John Maxson crouched low over the reloaded mortar. Shoving the blowing sand and snow away, he carefully repositioned the artillery piece for a second shot. The northeast gale had carried Maxson's first shot to leeward of his target, the English bark Aryshire. Squinting through the heavy weather, Maxson adjusted his aim to the left. Satisfied, he touched the glowing end of a slow match to the mortar's vent and ducked aside as a bright flash erupted from the muzzle simultaneously with its report. A 4??-inch iron ball arced toward the ship. The shot fell true.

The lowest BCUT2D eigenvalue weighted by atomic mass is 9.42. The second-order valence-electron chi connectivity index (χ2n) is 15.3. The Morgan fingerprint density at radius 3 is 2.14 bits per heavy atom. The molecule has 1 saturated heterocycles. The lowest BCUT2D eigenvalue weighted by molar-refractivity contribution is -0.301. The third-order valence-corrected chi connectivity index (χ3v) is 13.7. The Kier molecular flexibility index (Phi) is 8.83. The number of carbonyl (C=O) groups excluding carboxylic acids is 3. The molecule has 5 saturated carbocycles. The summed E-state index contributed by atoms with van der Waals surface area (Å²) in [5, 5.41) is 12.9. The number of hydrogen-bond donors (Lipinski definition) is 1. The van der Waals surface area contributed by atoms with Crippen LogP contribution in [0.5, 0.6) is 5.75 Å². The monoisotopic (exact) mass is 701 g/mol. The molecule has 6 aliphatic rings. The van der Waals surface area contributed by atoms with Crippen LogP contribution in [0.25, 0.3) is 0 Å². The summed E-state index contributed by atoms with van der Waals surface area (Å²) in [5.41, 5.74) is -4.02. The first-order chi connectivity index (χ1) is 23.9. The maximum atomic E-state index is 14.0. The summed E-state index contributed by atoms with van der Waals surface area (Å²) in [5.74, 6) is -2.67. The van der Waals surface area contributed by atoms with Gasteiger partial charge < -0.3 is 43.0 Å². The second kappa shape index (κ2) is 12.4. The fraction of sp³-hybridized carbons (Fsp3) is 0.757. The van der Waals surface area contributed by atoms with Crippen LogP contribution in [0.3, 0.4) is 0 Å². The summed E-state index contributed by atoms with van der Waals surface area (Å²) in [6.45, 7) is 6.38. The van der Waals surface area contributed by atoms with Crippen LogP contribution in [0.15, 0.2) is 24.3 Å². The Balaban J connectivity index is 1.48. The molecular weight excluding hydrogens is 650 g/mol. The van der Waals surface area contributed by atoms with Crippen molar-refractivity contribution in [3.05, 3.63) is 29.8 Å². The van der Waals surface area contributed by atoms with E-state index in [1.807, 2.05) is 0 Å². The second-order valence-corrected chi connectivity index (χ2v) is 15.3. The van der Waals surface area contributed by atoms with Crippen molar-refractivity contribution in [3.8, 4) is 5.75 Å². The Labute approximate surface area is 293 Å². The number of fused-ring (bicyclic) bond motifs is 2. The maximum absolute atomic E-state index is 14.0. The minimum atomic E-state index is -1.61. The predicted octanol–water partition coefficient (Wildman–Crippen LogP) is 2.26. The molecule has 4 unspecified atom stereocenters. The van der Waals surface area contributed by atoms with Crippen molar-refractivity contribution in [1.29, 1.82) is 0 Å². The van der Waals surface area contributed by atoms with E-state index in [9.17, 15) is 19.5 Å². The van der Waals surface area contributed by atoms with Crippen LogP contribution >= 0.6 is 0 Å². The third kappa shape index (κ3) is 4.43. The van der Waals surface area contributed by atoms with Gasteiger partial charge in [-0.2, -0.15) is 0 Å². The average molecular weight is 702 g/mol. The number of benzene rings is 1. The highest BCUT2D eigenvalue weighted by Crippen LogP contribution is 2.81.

Maxson's actions on the stormy night of 11-12 January 1850 were not designed to sink the ship but rather to save her passengers and crew. As fate would have it, he was leading the first shipwreck rescue originating from a U.S. government lifesaving station. Stranded in heavy surf about 200 yards off Squan Beach, New Jersey, the Ayrshire was crowded with 202 people, mostly Scottish and Irish immigrants. Their lives depended on the efforts of Maxson and his volunteer rescuers.